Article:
From Riding for the Disabled to Pets As Therapy, it is widely acknowledged that building relationships with animals can help ill and disabled people. A rehabilitation centre in Devon is taking this concept a stage further by using horses as part of a holistic approach to treating addictions and traumas.

“The work is all about relationships,” says Don Lavender, a psychotherapist who has been running the equine-assisted psychotherapy sessions at Harmony for the past year.

“Horses are hyper-vigilant and can detect human emotions, such as fear, through signals such as breathing, heart rate, perspiration and the release of pheromones. If a person is standing next to a horse and is afraid the horse will pick up on this and think there is something for him to fear as well. In this way horses can mirror human’s emotions.”

Don uses a variety of “congruent message-sending exercises” with the individuals who attend the centre. The principle of these exercises is clear communication as unless the participant’s thought, emotional intent and body language act together the horse will not do what the participant wants, whether that is lifting a foot, being led, or walking, trotting and cantering on the lunge or loose.

“Another exercise that people always want to do again and again I call ‘join-up’,” continues Don. “The idea is to get the horse to engage and walk with you, but really it’s about getting the human engaged to the self. Horses engage with other creatures who are engaged with the self.

“The relationship with the self is the most important part of equine-assisted psychotherapy and those who have undergone trauma, abuse or chemical addiction are generally distanced from the self. Through horses they learn to exercise connection with the self.”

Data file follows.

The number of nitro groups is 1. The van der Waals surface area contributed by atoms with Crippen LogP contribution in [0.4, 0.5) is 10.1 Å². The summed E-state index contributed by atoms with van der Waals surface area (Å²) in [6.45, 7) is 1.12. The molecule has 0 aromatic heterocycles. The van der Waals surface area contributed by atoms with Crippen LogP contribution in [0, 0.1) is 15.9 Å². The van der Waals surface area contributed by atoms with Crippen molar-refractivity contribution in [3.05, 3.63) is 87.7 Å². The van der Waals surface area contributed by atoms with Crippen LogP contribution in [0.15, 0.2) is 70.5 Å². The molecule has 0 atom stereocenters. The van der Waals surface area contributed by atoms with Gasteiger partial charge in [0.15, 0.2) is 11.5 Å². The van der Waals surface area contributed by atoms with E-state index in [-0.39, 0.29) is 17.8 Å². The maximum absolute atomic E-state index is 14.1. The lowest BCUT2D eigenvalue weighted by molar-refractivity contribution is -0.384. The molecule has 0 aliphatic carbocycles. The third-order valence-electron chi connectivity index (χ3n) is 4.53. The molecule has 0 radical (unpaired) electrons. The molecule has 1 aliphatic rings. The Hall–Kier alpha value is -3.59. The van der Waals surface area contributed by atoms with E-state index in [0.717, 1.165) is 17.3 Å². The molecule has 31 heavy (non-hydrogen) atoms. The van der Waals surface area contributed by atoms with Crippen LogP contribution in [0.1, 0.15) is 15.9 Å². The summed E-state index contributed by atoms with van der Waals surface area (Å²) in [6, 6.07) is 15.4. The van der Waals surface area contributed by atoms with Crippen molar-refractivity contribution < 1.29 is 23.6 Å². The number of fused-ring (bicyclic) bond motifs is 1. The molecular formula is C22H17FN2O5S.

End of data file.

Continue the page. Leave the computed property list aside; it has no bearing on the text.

Don has been involved in equine-assisted psychotherapy since 1990 when he worked at a centre in Arizona with Barbara Rector, who has established programmes around America helping children with physical, mental and emotional problems.

Barbara designed a programme involving horses for adolescents with chemical abuse addictions and the centre’s psychotherapists noticed a significant improvement in the adolescents and became more involved in the programme.

“As far as I’m aware that was the start of equine-assisted psychotherapy,” says Don. “But there are a lot of different equine programmes and this kind of work probably has its origins in 16th century Spain.”

Don stresses that any horse which can see, hear and move about can be used for this type of work as the horses are not trained, and over 99% of the work is from the ground. He has generally found geldings easier to work with, as they are more docile.

Harmony currently uses three horses aged from eight to 13 years; a thoroughbred mare who stands just over 15hh, a 17.1hh retired hunter gelding and a shire who is reputed to be the largest of his breed in Britain at 19.1hh.

“A lot of people come to us with very little horse experience and that doesn’t matter because you don’t need horsemanship skills, you need the skill to connect emotionally with the self,” sums up Don. “The horse is a diagnostic tool which we use to find out what’s not working for that person in relationships.”

For more information, visit Harmony Devon’s website http://www.harmonyrehab.com/